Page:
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COMMONWEALTH PENNSYLVANIA v. FRANK SELTZER AND ATKIN SELTZER (03/26/75)

decided: March 26, 1975.

COMMONWEALTH OF PENNSYLVANIA, DEPARTMENT OF TRANSPORTATION, APPELLANT,
v.
FRANK SELTZER AND ATKIN SELTZER, T/A SELTZER COAL COMPANY, APPELLEES



Appeal from the Order of the Court of Common Pleas of Schuylkill County in case of In Re: Condemnation of Legislative Route 1005, Section 1-2 R/W Ryan, New Castle and West Mahanoy Townships, Schuylkill County, by the Commonwealth of Pennsylvania, being for the Property of Frank Seltzer and Atkin Seltzer, t/a Seltzer Coal Company, No. 519 January Term, 1966.

COUNSEL

David A. Johnston, Jr., Assistant Attorney General, with him Robert W. Cunliffe, Deputy Attorney General, and Israel Packel, Attorney General, for appellant.

John H. Thomas, for appellee.

President Judge Bowman and Judges Crumlish, Jr., Kramer, Wilkinson, Jr., Mencer, Rogers and Blatt. Opinion by Judge Rogers. Dissenting Opinion by Judge Mencer.

Author: Rogers

[ 18 Pa. Commw. Page 129]

On December 1, 1965, the Commonwealth of Pennsylvania, Department of Highways (now Department of Transportation) filed a Declaration of Taking by which, in connection with a highway construction project, it took 27.52 acres of a 31.86 tract of land in Schuylkill County owned by Frank and Atkin Seltzer, brothers trading as Seltzer Coal Company. The property had for many years been used by the Seltzers in the conduct of a coal breaking, processing, and sales business. A coal breaker, auxiliary buildings, machinery, equipment, fixtures and other chattels used in the operation were located on the tract. In addition, more than 494,000 cubic yards (almost 414,000 gross tons) of culm and silt, the residue of the coal processing activities containing 34.54% recoverable coal, had accumulated on the land. Soon after the filing of the Declaration of Taking, the Department asked the condemnees whether they intended to remove the accumulated culm and silt, and told them that if they did so intend they must do so within sixty days. Frank Seltzer replied for the brothers in writing that they would not

[ 18 Pa. Commw. Page 130]

    remove the "coal fines, and therefore they do not consider this material to be private property." At the trial below he testified that the condemnees could not move this quantity of material in sixty days. Thereafter, the Department engaged a contractor to remove and deposit the materials on other land. This took eight months.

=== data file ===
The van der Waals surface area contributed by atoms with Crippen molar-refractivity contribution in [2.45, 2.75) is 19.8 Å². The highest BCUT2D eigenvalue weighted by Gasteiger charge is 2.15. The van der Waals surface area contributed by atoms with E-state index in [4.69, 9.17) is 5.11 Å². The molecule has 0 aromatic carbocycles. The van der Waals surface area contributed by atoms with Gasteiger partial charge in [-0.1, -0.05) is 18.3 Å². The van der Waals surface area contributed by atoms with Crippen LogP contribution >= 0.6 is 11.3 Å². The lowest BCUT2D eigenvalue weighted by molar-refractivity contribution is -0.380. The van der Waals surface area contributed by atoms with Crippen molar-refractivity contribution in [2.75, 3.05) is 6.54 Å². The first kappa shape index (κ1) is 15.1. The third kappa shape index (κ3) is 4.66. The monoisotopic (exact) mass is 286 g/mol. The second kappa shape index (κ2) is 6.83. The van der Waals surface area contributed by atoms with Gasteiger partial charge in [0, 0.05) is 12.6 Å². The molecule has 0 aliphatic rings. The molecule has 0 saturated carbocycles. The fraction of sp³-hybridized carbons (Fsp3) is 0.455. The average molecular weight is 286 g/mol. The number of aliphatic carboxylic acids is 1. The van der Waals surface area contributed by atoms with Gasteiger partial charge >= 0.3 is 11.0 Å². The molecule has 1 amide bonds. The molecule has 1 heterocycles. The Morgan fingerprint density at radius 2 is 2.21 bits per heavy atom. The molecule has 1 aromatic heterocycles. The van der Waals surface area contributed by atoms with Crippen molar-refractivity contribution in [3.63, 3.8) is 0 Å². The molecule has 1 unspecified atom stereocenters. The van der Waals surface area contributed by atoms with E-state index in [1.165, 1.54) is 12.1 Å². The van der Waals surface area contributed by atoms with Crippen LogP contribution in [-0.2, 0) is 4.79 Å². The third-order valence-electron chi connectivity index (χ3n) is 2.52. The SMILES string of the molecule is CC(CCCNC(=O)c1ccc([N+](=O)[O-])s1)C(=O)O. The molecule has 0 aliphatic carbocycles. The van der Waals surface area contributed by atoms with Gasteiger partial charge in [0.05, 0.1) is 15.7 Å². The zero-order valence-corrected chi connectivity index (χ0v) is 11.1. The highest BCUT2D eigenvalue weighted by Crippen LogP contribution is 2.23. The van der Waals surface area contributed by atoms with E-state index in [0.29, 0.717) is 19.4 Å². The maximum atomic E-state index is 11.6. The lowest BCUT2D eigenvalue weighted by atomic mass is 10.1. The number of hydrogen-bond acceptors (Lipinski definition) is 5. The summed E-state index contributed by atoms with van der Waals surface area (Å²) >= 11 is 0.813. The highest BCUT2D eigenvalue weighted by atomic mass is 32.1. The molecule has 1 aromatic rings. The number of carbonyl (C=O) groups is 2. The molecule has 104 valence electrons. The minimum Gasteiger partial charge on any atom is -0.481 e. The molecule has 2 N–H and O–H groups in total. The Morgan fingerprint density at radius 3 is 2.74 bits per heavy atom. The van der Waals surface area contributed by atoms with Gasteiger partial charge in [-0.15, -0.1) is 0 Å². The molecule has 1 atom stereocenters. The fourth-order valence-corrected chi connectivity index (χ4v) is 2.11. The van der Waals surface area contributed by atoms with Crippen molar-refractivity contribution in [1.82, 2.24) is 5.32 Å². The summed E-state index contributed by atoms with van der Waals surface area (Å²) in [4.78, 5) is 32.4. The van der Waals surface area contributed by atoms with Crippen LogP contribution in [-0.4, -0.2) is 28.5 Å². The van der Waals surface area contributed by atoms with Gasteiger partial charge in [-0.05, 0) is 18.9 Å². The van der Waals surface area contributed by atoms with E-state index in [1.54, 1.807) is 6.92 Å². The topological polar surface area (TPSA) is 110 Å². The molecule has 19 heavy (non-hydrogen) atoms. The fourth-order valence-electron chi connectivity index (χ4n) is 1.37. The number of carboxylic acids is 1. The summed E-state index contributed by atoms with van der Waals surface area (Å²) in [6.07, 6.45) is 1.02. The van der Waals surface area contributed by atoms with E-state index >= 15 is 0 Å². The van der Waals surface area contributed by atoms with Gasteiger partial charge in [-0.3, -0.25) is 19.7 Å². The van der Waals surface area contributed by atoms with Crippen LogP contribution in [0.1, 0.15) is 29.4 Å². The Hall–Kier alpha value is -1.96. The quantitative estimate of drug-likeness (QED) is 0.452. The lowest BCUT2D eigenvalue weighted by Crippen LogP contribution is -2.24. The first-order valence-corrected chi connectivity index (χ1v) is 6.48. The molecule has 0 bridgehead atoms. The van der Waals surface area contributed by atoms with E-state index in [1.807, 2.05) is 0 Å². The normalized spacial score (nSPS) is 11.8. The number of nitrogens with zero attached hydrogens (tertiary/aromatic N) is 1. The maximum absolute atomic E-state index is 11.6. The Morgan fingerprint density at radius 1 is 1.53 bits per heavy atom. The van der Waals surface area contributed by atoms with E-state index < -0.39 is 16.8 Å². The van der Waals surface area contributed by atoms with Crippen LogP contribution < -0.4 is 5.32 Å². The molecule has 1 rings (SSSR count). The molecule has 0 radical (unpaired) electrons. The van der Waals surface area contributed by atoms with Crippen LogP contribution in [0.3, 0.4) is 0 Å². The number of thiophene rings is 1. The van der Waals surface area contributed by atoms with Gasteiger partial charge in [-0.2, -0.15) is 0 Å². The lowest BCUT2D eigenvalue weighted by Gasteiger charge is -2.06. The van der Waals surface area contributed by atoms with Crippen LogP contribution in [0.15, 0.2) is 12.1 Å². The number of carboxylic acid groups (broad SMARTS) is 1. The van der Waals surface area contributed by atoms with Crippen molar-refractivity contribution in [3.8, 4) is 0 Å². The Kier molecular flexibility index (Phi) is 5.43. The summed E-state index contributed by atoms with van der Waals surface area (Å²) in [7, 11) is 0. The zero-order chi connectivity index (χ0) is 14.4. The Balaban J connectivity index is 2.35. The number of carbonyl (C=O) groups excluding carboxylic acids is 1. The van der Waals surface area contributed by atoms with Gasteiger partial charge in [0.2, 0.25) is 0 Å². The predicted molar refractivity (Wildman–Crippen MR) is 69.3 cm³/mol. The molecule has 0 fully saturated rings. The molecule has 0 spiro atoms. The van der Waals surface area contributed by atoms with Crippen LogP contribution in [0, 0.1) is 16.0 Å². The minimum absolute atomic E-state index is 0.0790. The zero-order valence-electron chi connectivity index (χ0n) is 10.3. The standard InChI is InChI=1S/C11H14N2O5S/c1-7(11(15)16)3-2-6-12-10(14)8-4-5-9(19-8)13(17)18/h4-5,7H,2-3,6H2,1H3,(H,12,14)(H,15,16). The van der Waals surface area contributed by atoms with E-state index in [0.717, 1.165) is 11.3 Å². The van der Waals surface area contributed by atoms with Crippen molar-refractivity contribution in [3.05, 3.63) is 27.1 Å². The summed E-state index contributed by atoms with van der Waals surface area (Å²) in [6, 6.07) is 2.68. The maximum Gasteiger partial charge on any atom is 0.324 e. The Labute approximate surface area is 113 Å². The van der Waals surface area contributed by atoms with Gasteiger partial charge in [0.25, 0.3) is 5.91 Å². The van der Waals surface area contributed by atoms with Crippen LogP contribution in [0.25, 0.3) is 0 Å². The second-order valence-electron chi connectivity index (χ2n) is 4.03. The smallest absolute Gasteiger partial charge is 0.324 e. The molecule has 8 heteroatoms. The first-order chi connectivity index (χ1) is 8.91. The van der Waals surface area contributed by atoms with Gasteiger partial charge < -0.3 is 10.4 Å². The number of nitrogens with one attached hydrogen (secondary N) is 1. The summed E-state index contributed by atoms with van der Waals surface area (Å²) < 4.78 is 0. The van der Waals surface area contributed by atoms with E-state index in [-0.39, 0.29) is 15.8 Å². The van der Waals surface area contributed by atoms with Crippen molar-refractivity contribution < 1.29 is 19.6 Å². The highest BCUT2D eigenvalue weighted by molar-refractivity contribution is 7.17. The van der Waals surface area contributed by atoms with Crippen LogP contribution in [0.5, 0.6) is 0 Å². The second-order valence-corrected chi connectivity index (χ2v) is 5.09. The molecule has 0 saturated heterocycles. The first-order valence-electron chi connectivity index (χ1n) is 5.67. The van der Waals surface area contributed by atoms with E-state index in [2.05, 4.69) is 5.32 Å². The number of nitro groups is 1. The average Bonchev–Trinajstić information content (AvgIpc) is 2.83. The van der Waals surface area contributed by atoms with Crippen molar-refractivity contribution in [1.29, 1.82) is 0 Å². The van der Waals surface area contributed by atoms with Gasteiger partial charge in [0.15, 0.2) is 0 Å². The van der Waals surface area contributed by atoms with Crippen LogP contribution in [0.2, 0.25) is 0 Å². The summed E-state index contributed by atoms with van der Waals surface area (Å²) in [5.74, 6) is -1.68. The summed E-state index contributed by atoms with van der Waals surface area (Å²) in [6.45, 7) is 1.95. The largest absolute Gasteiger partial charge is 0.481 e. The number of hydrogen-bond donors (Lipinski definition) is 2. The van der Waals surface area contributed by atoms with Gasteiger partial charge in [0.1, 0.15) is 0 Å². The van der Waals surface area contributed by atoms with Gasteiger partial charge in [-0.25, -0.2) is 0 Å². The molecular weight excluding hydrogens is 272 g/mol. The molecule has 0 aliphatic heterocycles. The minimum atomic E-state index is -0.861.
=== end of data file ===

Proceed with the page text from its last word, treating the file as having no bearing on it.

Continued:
A Board of viewers awarded condemnees total compensation of $900,000, broken down as $247,000 for land, $153,000 for the plant and other improvements, and $500,000 for "silt dams and other fine materials." The Department appealed the viewers' report to the Schuylkill County Court of Common Pleas.

Obviously, the parties had and have no disagreement over the compensability, as distinguished from the market value, of the land and buildings taken. They agreed that the machinery, equipment and fixtures located in the breaker and recorded on a list admitted into evidence and used by all valuation witnesses should be considered in the award of damages. They agreed that certain other items, such as trucks, a bulldozer, a shovel and certain machinery removed by the condemnees from one of the auxiliary buildings were not compensable.

The parties were and are in disagreement over the accumulation of culm and silt. The Commonwealth's contention at the trial was and still is that this material was mere personal property of the condemnees not taken by it in the condemnation. It requested moreover that the jury be instructed to determine whether the condemnees by declining to remove the 436,000 cubic yards of culm and silt had abandoned it and thus lost any interest therein for which they could be compensated. The Commonwealth nevertheless adduced expert opinion evidence, based on the cost of recovery of the remaining coal in the material, that the culm and silt in place was in fact without value. The condemnees urged and still urge that the case was one for the application of the Assembled Economic Unit Doctrine and that the culm and silt was

[ 18 Pa. Commw. Page 131]

    as a matter of law a fixture, whether fast or loose, for which they were, under that Doctrine, entitled to compensation. The condemnees adduced opinion evidence of witnesses of the value of the ...


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